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Backhaul Blog

Dr John Naylon, Chief Technology Officer, CBNL

The forthcoming Small Cell World Summit will again bring together leaders from across the industry to discuss the latest trends and technologies in this space, along with operator’s deployment strategies (a particular point of interest for almost all delegates).

Last year we focused on total cost of ownership for small cell backhaul (see the slides here) which coincided with the launch of our first VectaStar Metro product

With the World Radiocommunication Conferences (WRC) set to take place in 2015, we thought it was timely to shine a light on the opportunities for backhaul in various frequency bands and how future spectrum availability may affect operator’s backhaul choices.

High capacity and low total cost of ownership continue to dominate the list of requirements for small cell backhaul and spectrum can play a major role in this.

I anticipate the WRC may designate more low frequency spectrum for LTE RAN services next year.

If they do we’ll see even more traction for technologies operating in the 6-42Ghz band as backhaul is displaced out of the sub-6GHz space.

Backhaul products operating between 6-42Ghz will play a central role in creating the low TCO we demonstrated last year for our own small cell multipoint product, whilst at the same time having the ability to deliver the essential capacity requirements.

Of course there’s the question of how to maximise spectrum resources once they are acquired.

The bursty data profile of small cells (whether LTE or Wi-Fi) lends itself especially well to multipoint backhaul.

Multipoint can realise huge efficiency gains in the network by aggregating data from several small cells, saving equipment costs and reducing the capacity operators need to provision.

By utilising licensed frequency bands, multipoint also offers seamless quality of service between macro and small cell layers.

We firmly believe ‘backhaul is backhaul’ and if customer satisfaction (and retention) is to be achieved, the user should always see great availability, reliability and speed whether connecting via a small cell or a macro node.

I’ll be discussing this in more depth at the Small Cell World Summit when I join Deutsche Telekom on the “Opportunities for backhaul in various frequency bands” panel session – 14.40 - Wednesday 11th June.

We’ll also look at how spectrum availability is dictating backhaul choices across the globe and if there is a balance to be met with licensed and unlicensed strategies.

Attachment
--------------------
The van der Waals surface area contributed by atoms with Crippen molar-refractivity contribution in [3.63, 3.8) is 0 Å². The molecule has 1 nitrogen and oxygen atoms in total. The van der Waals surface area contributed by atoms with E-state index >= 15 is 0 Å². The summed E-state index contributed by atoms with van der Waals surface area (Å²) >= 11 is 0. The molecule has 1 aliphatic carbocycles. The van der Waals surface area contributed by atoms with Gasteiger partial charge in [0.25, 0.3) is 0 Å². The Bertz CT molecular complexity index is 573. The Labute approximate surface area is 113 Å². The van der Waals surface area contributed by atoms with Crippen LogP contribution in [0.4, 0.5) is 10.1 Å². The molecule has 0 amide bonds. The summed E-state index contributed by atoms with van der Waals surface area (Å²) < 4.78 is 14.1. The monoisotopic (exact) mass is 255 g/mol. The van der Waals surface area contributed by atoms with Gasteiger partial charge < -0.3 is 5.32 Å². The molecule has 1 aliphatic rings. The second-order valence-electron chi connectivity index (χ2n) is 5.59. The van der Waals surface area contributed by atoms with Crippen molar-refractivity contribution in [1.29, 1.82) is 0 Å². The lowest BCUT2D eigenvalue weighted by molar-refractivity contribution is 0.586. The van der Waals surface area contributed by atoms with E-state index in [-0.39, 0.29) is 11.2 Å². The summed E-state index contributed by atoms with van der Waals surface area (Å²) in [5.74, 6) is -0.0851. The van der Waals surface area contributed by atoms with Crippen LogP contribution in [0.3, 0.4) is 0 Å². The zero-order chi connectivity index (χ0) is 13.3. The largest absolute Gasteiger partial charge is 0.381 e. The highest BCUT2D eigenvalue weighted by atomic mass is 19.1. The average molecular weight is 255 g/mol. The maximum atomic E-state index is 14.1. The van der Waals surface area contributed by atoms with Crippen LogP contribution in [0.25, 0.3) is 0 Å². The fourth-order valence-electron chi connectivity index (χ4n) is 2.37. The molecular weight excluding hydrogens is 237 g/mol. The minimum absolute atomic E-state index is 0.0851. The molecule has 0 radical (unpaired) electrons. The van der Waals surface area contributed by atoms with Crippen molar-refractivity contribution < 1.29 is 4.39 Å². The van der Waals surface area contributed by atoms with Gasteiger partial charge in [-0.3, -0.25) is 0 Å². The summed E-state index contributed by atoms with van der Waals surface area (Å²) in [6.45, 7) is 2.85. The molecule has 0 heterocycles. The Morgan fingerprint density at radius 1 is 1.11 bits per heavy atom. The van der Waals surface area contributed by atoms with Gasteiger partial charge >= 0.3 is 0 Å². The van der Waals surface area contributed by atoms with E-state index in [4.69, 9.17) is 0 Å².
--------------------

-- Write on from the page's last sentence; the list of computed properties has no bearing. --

I hope to see you at the event – please read our events page for more information and to schedule a meeting with the CBNL team.

Chris Wright, Marketing Manager, CBNL

It's five years since of the most significant landmarks in the telecommunications industry – when data overtook voice as the dominant traffic on mobile networks. 

This highlighted 3G and smartphone adoption across many high subscriber markets, but only really provided a glimpse of what was to come. 

Since then data has become five times that of voice. With 40 million new LTE subscriptions added during Q4 2013, data is only going one way.

The latest Ericsson Mobility Report provides an excellent summary and got us thinking.

What effect has the rise of data had on backhaul, and more specifically, how have we supported operators in developing products to meet the challenges?

Higher capacity, greater efficiency, lower costs and feature rich platforms to support quick deployment have all become staple backhaul requirements.

We’ve been privileged to support some of the largest operators in the world with solutions to meet these requirements, but have not stood still to achieve this.

Since 2009 we’ve launched four new product variants which efficiently backhaul today’s data demand trends, the latest being the wideband VectaStar Gigabit and Metro unveiled at this year’s Mobile World Congress.

To understand VectaStar’s progression over the last five years in more depth we analysed some key performance indicators which are shown on our new infographic.

As you can see, we’ve made vast technical advances which have united to establish VectaStar as one of the leading backhaul technologies on the market today.


Dr John Naylon, Chief Technology Officer, CBNL

Dr John Naylon, Chief Technology Officer, CBNL

CBNL doubles mobile backhaul capacity for LTE networks At Mobile World Congress this year, CBNL launched ODU-W, its VectaStar wideband point-to-multipoint (PMP) backhaul solution.

As well as being the highest capacity PMP backhaul solution in the marketplace, ODU-W is the fifth generation of the VectaStar portfolio: 5G backhaul!

The VectaStar platform has been under continuous development for over a decade.

During that time the capacity the product line can serve in a single sector has increased by a factor of ten, from 120Mbps to 1.2Gbps, while at the same time the total cost of ownership of the solution has fallen dramatically.

Correspondingly the worldwide adoption of PMP as a backhaul technology has grown rapidly and VectaStar is now used by seven of the world’s top ten largest operator groups by subscriber numbers.